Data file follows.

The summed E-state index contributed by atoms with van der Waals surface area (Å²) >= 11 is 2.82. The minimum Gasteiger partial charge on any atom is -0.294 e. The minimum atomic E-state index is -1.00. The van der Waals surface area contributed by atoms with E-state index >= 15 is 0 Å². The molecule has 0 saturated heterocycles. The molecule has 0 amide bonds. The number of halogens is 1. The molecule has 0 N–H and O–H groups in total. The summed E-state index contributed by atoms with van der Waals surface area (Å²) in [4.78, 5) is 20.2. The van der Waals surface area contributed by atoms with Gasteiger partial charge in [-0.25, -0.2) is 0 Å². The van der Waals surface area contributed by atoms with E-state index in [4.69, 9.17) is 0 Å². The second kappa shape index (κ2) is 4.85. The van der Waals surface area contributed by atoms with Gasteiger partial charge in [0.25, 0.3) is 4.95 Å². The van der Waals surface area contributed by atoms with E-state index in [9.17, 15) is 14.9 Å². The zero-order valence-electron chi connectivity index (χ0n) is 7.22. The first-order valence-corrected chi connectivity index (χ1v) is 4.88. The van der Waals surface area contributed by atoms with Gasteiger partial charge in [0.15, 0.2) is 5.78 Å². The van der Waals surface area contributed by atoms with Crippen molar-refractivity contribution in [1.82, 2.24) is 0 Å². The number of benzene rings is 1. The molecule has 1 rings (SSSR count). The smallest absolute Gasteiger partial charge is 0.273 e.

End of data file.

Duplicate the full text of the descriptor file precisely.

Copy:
The summed E-state index contributed by atoms with van der Waals surface area (Å²) >= 11 is 2.82. The minimum Gasteiger partial charge on any atom is -0.294 e. The minimum atomic E-state index is -1.00. The van der Waals surface area contributed by atoms with E-state index >= 15 is 0 Å². The molecule has 0 saturated heterocycles. The molecule has 0 amide bonds. The number of halogens is 1. The molecule has 0 N–H and O–H groups in total. The summed E-state index contributed by atoms with van der Waals surface area (Å²) in [4.78, 5) is 20.2. The van der Waals surface area contributed by atoms with Gasteiger partial charge in [-0.25, -0.2) is 0 Å². The van der Waals surface area contributed by atoms with E-state index in [4.69, 9.17) is 0 Å². The second kappa shape index (κ2) is 4.85. The van der Waals surface area contributed by atoms with Gasteiger partial charge in [0.25, 0.3) is 4.95 Å². The van der Waals surface area contributed by atoms with E-state index in [9.17, 15) is 14.9 Å². The zero-order valence-electron chi connectivity index (χ0n) is 7.22. The first-order valence-corrected chi connectivity index (χ1v) is 4.88. The van der Waals surface area contributed by atoms with Gasteiger partial charge in [0.15, 0.2) is 5.78 Å². The van der Waals surface area contributed by atoms with Crippen molar-refractivity contribution in [1.82, 2.24) is 0 Å². The number of benzene rings is 1. The molecule has 1 rings (SSSR count). The smallest absolute Gasteiger partial charge is 0.273 e.